Posted on September 28, 2019 at 3:48 AM
Cybercriminals took it too far in their latest venture, performing a distributed denial of service (DDoS) attack to the Blockchain Transparency Institute (BTI.) The offense came right after the entity posted a publication detailing the crypto exchanges most frequently linked with wash trading.
Since May and now in its September 2019 report, the Institute has been researching and exposing cryptocurrency exchanges that serve as facilitators of wash trading. In this month’s review, the BTI pointed out that since making their findings public, the frequency and sheer volume of wash trading have decreased by 35 percent among the 40 most prominent exchanges.
Some of the Most Influential Exchanges
Among the most influential crypto exchanges; Kraken, Coinbase, and Poloniex are “green” according to the report, which means that they have hosted virtually no wash trade activity. However, other household names such as OKEx, Bibox, and Bithumb are said to have used wash trading to achieve an artificially high trade volume.
A different report performed by Bitwise and sent to the Securities and Exchange Commission (SEC) showed that Bitcoin’s trading volume per day was around $272 million, which means that an astonishing 95 percent of the reported activity comes “inflated” with artificial means, such as wash trading.
The problem is that wash trading is, by definition of law, not illegal per se. However, it is frowned upon and is considered a manipulation of the market conditions. It consists of an investor buying and selling the same amounts on purpose to create an artificial activity that the exchange later reports as trading volume.
Huobi was identified as one of the worst offenders of wash trading in the BTI latest report. As a reply, the exchange said that it did acknowledge some suspicions that some actors in the market have been engaging in wash trading for marketing reasons. Huobi said it has gotten in touch with those market makers and they have stopped the approach.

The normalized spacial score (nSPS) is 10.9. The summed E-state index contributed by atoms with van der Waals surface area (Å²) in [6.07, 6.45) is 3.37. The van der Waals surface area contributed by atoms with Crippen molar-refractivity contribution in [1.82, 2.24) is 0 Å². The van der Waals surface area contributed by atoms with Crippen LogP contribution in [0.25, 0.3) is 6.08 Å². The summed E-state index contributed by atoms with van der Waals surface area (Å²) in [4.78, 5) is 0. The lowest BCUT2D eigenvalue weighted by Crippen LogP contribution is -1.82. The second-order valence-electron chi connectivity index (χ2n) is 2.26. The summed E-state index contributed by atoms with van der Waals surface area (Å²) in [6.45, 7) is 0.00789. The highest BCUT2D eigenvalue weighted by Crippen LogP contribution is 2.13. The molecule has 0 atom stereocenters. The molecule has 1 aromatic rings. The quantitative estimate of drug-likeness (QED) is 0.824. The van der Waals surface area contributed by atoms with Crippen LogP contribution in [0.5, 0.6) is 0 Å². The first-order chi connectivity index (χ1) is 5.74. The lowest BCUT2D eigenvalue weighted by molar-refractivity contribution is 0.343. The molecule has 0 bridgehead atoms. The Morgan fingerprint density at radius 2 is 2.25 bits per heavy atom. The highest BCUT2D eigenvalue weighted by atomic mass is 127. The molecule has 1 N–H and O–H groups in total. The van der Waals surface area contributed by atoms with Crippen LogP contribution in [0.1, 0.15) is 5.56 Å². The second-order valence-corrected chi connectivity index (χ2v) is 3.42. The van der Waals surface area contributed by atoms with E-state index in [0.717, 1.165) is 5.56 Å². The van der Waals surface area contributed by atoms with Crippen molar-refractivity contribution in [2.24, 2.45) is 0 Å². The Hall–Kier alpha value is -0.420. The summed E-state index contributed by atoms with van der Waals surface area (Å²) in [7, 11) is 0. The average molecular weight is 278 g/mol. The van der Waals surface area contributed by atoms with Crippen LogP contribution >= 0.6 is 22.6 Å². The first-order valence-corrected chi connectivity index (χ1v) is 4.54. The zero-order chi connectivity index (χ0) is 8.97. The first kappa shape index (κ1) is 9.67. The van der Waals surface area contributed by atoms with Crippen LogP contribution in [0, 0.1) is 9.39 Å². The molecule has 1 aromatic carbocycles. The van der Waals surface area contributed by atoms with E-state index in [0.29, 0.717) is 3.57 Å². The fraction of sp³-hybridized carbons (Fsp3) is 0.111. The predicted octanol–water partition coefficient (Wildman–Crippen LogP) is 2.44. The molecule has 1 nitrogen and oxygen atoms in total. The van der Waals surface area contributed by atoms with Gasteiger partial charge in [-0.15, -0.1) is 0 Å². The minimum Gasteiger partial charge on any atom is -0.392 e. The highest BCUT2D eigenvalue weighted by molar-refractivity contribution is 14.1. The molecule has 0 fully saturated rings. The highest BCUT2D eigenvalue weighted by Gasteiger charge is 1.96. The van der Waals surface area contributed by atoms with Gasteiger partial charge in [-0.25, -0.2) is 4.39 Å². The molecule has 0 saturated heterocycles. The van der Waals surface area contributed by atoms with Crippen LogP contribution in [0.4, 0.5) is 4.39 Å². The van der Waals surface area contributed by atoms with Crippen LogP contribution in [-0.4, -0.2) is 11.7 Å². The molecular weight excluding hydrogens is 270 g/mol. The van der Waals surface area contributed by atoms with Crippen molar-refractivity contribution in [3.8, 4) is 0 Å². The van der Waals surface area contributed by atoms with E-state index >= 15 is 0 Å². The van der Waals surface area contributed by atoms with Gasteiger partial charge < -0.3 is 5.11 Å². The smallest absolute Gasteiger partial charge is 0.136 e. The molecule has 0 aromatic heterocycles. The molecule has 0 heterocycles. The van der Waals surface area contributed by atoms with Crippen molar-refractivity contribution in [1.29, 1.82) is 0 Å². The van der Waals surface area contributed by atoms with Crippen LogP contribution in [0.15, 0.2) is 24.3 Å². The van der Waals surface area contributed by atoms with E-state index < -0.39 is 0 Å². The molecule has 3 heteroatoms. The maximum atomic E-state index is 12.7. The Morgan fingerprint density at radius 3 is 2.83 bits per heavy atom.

One specific exchange, however, and per the BTI, decided to deny any accusation of hosting wash trading. Such a platform is OKEx, and its chief executive officer made a bet to BTI over microblogging platform Twitter.
An Interesting Bet
The executive challenged the Institute to a 100 BTC bet, in which he said that he could prove that over 10 percent of OKEx’s trading volume was real. The issue came up because the Blockchain Transparency Institute claimed that 90 percent of OKEx’s volume was artificially inflated.
Jay Hao, the CEO of the exchange, said that if the BTI didn’t accept the challenge, the least he could expect was an apology for the accusation.
The BTI then clarified in a different Twitter post that since OKEx responded to the allegations, its website was suffering a DDoS attack. As of the moment of writing this piece of news, the page in question was still unavailable, a clear sign that the attack was still taking place.
Specialized crypto news site Cointelegraph recently reported that OKEx said the wash trading allegations recently reported were based on questionable methods for collecting data. The exchange referred to the accusations as misleading and inaccurate.
Delisting All Privacy Coins
It is important to point out that in recent days, OKEx Korea delisted all the privacy coins that were being offered, with the intention of complying with FATF (Financial Action Task Force) regulations.
On September 24, Hao continued to bring the subject to Twitter’s attention, which is not surprising given that his company was a hot conversation topic since being included in the BTI report as one of the worst offenders when it comes to wash trading.
Hao tweeted at the time that the Blockchain Transparency Institute updated its website to show that OKEx’s wash trading volume was reduced from 90 percent to 73.22 percent, explaining that he was still waiting for the apology he referred to in earlier tweets.